If you have been brushing up on employment law news in the past year or so, you have undoubtedly come across several articles regarding Uber, Lyft, and other ridesharing applications. In particular, many ridesharing drivers believe they are full-fledged employees of the company that produced and manages their app of choice. Ridesharing companies have typically countered with the argument that they are only independent contractors.
All of this confusion about employment impacts the everyday people who use Uber and Lyft when it comes to pinpointing liability in accidents. If you are riding in your friend’s car and they crash, they or the other driver will be to blame in most cases. If you are riding in a taxi, the driver and usually the parent company will share some liability. But what about for car accidents that occur when you are riding in a ridesharing vehicle?
Finding Liability in an Uber or Lyft Accident
Parties that could potentially be partially liable for a ridesharing accident include:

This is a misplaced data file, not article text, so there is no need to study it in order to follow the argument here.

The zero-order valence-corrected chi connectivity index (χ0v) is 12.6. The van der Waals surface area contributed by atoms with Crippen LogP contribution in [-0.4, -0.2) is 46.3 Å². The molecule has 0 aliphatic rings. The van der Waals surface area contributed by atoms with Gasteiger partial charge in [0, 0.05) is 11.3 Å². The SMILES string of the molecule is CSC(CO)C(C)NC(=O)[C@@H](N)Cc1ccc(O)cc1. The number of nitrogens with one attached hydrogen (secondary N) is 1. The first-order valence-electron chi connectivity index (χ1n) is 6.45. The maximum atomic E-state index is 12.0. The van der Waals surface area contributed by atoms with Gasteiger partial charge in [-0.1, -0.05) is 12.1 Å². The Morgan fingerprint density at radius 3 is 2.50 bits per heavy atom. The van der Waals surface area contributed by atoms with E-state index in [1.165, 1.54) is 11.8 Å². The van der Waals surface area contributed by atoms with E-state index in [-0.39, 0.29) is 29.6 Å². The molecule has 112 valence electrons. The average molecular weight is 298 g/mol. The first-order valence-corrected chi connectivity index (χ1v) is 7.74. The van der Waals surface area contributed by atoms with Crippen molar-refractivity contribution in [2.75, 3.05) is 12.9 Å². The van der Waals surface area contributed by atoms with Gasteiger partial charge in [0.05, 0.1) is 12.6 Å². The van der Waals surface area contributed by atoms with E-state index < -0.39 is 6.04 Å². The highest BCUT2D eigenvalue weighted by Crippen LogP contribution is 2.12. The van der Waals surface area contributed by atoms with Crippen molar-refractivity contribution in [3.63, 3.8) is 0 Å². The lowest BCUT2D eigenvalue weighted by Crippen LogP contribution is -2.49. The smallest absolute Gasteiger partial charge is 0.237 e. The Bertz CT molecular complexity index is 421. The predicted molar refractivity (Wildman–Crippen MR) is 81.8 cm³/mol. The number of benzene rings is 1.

- Driver: A driver that does not take the responsibility of safe driving seriously will not be able to pass blame for any accidents onto anyone else. If your driver was clearly not paying much attention to the road while taxiing you around, he or she will likely be the sole person named in your claim.
- Other drivers: Sometimes the best driving habits in the world cannot protect a driver from other motorists. If your Uber or Lyft driver is going to file a car accident claim against another driver for negligence, that is probably the person you should name in your personal injury claim.
- Other passengers: A truly disruptive and intentionally distracting passenger on public transit systems, like the bus, can be held accountable for any accidents. The same might be true of other unruly passengers in your Uber or Lyft that went out of their way to upset the driver.
- Ridesharing company: Some personal injury claims for ridesharing accidents have named the ridesharing companies themselves. Such claims usually cite that drivers must use the apps while driving despite this being a distraction; driver hours are unregulated so someone could use the app all day and become exhausted; and other interesting points that could link liability to the company, especially if the driver is considered an employee to some extent.